Università degli Studi di Milano, 2021-03-30

Rapidly proliferating pre-implantation embryos and their derived cells, called as embryonic stem cells (ESCs) are vulnerable to various genotoxic insults. Any unrepaired damage at this critical stage can give rise to either miscarriage or later prenatal abnormalities. However, the mechanisms through which the ESCs and early-stage embryos respond to genotoxic stress is not fully studied. Through in vivo chimera assay, we have recently shown that replication stress (RS)-induced ESCs contribute to the extra-embryonic compartment of the embryos in contrast to the intact cells which contribute only to the embryonic proper. In vivo chimera assay possesses various limitations including technical and ethical challenges. Here, to overcome these limitations and to uncover the molecular mechanisms underlying our previous findings, we studied the impact of RS on in vitro differentiation of ESCs to the extra-embryonic lineages. Briefly, we found that RS increases the expression of key trophectoderm (TE) markers in ESCs. Moreover, under trophoblast stem cells (TSCs) culture condition, we demonstrated that RS induces the differentiation of ESCs toward TSCs and increases the number of trophoblast-like stem cells (TLSCs). Next, to understand whether the ESC-derived TSCs (i.e., TLSCs) are functionally similar to the embryo-derived TSCs, we established an innovative combinatorial approach of ESC in vitro differentiation with 3D stem cell embryogenesis. Concisely, we could generate structures from the assembly of TLSCs and ESCs. Interestingly we found that these structures are characteristically similar to the structures generated from ESCs and embryo- derived TSCs. Through such approach we studied the impact of RS on the differentiation potential of ESCs. Strikingly, we found that RS-induced TLSCs are able to give rise to the higher number of embryo-like structures. To further consolidate these findings, we studied the impact of RS on the terminal differentiation of ESCs toward trophoblast giant cells (TGCs). Surprisingly, we found that RS induces the differentiation of ESCs toward TGCs and increases the number of trophoblast-like giant cells (TLGCs). Finally, we focused on the molecular mechanisms through which RS induces the differentiation of ESCs toward TSCs. In brief, we found the increased expression of TE genes in ESCs is mediated through ATR-Chk1 pathway and does not require the activation of ATM-Chk2 pathway. We also showed that RS increases the expression of Tead4, the master regulator of TE-specific transcriptional program. We demonstrated that the expression of Tead4 in RS-induced ESCs is not ATR-Chk1-dependent however, its binding to the transcription factor binding motifs (TFBMs) of TE genes is mediated through ATR. Ultimately, we found that the ATR-Chk1-mediated binding of Eomes to its TFBM further enhances the expression of this TE-specific gene in RS-induced ESCs. Overall, these findings reveal a role of ATR-Chk1-dependent transcriptional regulation of TE genes in inducing the ESCs differentiation toward TSCs in response to RS.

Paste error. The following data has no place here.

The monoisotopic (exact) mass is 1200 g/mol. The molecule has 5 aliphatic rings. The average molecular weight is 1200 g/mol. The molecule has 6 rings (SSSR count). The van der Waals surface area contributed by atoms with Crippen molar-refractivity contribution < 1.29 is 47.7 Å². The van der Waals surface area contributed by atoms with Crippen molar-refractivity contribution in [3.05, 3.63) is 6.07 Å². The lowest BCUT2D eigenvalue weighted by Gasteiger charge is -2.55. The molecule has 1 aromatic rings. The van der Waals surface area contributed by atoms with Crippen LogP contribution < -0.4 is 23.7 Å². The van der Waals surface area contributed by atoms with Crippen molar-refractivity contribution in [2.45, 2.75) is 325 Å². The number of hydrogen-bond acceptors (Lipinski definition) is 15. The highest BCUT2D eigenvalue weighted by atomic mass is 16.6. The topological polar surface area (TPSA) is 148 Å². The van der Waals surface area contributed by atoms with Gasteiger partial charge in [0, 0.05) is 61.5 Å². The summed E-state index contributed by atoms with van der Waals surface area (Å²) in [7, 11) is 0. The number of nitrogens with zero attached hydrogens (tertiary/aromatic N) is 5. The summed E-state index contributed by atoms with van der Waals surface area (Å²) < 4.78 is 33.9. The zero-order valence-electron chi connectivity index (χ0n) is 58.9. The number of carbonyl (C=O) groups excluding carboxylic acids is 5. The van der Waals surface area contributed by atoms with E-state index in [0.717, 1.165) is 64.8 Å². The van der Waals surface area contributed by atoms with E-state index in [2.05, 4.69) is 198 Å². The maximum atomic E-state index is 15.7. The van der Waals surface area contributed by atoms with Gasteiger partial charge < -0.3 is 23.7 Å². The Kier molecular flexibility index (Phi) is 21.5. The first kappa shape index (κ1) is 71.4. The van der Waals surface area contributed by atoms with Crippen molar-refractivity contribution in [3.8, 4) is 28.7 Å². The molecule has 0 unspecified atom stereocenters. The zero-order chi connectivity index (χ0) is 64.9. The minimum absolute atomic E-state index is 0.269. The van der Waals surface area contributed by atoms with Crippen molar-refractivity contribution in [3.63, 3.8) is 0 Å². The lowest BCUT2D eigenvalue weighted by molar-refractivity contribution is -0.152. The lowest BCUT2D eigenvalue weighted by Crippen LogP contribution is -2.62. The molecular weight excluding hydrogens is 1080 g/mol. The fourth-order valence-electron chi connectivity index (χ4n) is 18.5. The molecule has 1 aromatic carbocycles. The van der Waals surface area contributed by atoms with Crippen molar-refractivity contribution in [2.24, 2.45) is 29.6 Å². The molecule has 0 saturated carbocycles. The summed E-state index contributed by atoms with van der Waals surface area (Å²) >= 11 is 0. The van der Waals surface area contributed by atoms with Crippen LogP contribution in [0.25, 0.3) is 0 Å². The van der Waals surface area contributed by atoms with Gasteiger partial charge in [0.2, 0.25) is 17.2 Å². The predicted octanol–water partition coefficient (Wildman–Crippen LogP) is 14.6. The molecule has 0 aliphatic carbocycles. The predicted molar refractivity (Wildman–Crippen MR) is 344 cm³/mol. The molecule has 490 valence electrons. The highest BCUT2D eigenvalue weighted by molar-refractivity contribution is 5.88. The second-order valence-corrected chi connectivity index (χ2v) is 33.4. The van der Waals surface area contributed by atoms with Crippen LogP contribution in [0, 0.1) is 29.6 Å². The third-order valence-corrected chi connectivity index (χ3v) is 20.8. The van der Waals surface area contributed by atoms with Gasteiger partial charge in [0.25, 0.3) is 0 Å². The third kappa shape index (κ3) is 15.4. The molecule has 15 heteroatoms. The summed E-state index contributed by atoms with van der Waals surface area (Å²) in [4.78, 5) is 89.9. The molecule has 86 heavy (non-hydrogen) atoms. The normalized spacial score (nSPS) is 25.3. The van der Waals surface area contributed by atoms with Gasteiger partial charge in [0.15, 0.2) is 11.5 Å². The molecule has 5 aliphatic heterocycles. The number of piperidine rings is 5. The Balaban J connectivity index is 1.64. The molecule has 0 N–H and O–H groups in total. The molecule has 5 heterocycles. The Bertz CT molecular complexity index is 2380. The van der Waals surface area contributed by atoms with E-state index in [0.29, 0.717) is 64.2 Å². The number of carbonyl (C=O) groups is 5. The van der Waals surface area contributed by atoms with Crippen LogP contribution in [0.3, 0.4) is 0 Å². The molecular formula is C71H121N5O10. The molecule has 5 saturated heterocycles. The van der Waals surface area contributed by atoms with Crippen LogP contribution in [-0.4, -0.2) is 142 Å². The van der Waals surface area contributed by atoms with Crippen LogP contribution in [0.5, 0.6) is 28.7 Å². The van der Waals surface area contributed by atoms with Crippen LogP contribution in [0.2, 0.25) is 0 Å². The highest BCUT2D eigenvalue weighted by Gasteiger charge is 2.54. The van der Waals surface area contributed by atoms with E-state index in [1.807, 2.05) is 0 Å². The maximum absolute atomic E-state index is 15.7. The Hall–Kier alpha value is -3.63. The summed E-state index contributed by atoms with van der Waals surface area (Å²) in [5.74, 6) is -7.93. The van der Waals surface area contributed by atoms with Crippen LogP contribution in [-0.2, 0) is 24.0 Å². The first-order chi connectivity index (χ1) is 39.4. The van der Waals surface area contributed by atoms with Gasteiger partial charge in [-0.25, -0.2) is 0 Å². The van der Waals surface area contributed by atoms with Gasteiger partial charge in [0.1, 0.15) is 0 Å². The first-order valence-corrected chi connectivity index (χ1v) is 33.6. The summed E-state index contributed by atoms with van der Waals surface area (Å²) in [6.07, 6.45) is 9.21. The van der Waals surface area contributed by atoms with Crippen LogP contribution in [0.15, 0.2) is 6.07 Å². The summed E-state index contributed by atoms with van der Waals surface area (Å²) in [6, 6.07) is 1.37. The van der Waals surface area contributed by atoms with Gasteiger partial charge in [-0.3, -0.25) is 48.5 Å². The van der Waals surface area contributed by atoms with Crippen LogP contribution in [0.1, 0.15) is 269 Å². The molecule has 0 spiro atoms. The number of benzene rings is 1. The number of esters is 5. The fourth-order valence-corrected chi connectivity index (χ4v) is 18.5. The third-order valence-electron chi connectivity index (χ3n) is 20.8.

diritti: info:eu-repo/semantics/embargoedAccess
In relazione con info:eu-repo/semantics/altIdentifier/hdl/2434/816061
supervisor: V. COSTANZO ; co-supervisor: S. ATASHPAZGARGARI ; phd coordinator: G. VIALE ; internal advisor: D. PASINI
Settore BIO/11 - - Biologia Molecolare

Tesi di dottorato. | Lingua: Inglese. | Paese: | BID: TD21001759